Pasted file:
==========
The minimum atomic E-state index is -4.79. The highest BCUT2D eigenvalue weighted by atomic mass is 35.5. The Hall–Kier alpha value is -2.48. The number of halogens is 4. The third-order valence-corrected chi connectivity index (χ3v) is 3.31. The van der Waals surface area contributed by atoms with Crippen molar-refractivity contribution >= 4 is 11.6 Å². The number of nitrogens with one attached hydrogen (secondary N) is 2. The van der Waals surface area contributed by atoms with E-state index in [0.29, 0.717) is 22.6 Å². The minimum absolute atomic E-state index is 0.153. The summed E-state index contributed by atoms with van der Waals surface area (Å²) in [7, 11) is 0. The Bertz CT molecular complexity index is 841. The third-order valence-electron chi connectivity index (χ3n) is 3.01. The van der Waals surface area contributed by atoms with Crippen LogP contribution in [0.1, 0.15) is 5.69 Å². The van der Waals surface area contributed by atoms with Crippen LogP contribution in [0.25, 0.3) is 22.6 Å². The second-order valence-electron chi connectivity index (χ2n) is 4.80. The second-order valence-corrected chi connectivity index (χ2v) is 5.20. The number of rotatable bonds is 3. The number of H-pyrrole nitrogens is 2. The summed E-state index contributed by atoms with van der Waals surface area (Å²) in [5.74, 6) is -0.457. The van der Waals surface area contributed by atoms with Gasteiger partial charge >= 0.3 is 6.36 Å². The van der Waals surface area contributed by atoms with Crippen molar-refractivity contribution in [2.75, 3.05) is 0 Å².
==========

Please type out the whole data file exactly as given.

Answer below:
The minimum atomic E-state index is -4.79. The highest BCUT2D eigenvalue weighted by atomic mass is 35.5. The Hall–Kier alpha value is -2.48. The number of halogens is 4. The third-order valence-corrected chi connectivity index (χ3v) is 3.31. The van der Waals surface area contributed by atoms with Crippen molar-refractivity contribution >= 4 is 11.6 Å². The number of nitrogens with one attached hydrogen (secondary N) is 2. The van der Waals surface area contributed by atoms with E-state index in [0.29, 0.717) is 22.6 Å². The minimum absolute atomic E-state index is 0.153. The summed E-state index contributed by atoms with van der Waals surface area (Å²) in [7, 11) is 0. The Bertz CT molecular complexity index is 841. The third-order valence-electron chi connectivity index (χ3n) is 3.01. The van der Waals surface area contributed by atoms with Crippen LogP contribution in [0.1, 0.15) is 5.69 Å². The van der Waals surface area contributed by atoms with Crippen LogP contribution in [0.25, 0.3) is 22.6 Å². The second-order valence-electron chi connectivity index (χ2n) is 4.80. The second-order valence-corrected chi connectivity index (χ2v) is 5.20. The number of rotatable bonds is 3. The number of H-pyrrole nitrogens is 2. The summed E-state index contributed by atoms with van der Waals surface area (Å²) in [5.74, 6) is -0.457. The van der Waals surface area contributed by atoms with Gasteiger partial charge >= 0.3 is 6.36 Å². The van der Waals surface area contributed by atoms with Crippen molar-refractivity contribution in [2.75, 3.05) is 0 Å².